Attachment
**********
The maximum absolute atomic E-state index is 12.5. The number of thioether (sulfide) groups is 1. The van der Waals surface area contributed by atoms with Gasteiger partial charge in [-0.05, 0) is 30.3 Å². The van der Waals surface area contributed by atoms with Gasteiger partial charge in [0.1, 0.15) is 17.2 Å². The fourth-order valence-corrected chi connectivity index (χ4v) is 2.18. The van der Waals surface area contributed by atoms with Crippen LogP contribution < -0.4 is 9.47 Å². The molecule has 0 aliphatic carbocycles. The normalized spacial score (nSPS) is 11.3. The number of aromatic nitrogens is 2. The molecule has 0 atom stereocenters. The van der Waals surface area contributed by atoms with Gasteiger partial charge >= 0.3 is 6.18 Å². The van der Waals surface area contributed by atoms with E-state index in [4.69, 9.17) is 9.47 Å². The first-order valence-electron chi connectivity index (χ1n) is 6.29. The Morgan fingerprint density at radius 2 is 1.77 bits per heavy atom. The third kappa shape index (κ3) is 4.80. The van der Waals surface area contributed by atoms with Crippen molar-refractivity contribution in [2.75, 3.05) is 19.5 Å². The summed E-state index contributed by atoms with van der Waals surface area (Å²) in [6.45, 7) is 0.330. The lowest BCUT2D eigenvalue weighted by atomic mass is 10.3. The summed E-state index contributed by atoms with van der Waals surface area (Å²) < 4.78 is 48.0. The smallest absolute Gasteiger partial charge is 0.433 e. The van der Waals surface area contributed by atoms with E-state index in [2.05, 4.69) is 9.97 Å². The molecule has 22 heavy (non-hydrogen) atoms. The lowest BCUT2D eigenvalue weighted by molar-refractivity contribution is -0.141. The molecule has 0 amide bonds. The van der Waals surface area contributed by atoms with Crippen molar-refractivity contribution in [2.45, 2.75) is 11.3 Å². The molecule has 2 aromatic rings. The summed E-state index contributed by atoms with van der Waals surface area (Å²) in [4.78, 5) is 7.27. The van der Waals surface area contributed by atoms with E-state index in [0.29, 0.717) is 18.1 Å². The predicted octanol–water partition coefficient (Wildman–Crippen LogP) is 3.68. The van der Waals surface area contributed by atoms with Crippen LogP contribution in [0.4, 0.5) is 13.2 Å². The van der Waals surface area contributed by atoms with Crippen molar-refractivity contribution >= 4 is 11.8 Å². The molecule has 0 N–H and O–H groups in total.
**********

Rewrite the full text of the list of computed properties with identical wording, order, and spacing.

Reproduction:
The maximum absolute atomic E-state index is 12.5. The number of thioether (sulfide) groups is 1. The van der Waals surface area contributed by atoms with Gasteiger partial charge in [-0.05, 0) is 30.3 Å². The van der Waals surface area contributed by atoms with Gasteiger partial charge in [0.1, 0.15) is 17.2 Å². The fourth-order valence-corrected chi connectivity index (χ4v) is 2.18. The van der Waals surface area contributed by atoms with Crippen LogP contribution < -0.4 is 9.47 Å². The molecule has 0 aliphatic carbocycles. The normalized spacial score (nSPS) is 11.3. The number of aromatic nitrogens is 2. The molecule has 0 atom stereocenters. The van der Waals surface area contributed by atoms with Gasteiger partial charge >= 0.3 is 6.18 Å². The van der Waals surface area contributed by atoms with E-state index in [4.69, 9.17) is 9.47 Å². The first-order valence-electron chi connectivity index (χ1n) is 6.29. The Morgan fingerprint density at radius 2 is 1.77 bits per heavy atom. The third kappa shape index (κ3) is 4.80. The van der Waals surface area contributed by atoms with Crippen molar-refractivity contribution in [2.75, 3.05) is 19.5 Å². The summed E-state index contributed by atoms with van der Waals surface area (Å²) in [6.45, 7) is 0.330. The lowest BCUT2D eigenvalue weighted by atomic mass is 10.3. The summed E-state index contributed by atoms with van der Waals surface area (Å²) < 4.78 is 48.0. The smallest absolute Gasteiger partial charge is 0.433 e. The van der Waals surface area contributed by atoms with E-state index in [2.05, 4.69) is 9.97 Å². The molecule has 22 heavy (non-hydrogen) atoms. The lowest BCUT2D eigenvalue weighted by molar-refractivity contribution is -0.141. The molecule has 0 amide bonds. The van der Waals surface area contributed by atoms with Crippen molar-refractivity contribution in [2.45, 2.75) is 11.3 Å². The molecule has 2 aromatic rings. The summed E-state index contributed by atoms with van der Waals surface area (Å²) in [4.78, 5) is 7.27. The van der Waals surface area contributed by atoms with E-state index in [0.29, 0.717) is 18.1 Å². The predicted octanol–water partition coefficient (Wildman–Crippen LogP) is 3.68. The van der Waals surface area contributed by atoms with Crippen LogP contribution in [0.4, 0.5) is 13.2 Å². The van der Waals surface area contributed by atoms with Crippen molar-refractivity contribution >= 4 is 11.8 Å². The molecule has 0 N–H and O–H groups in total.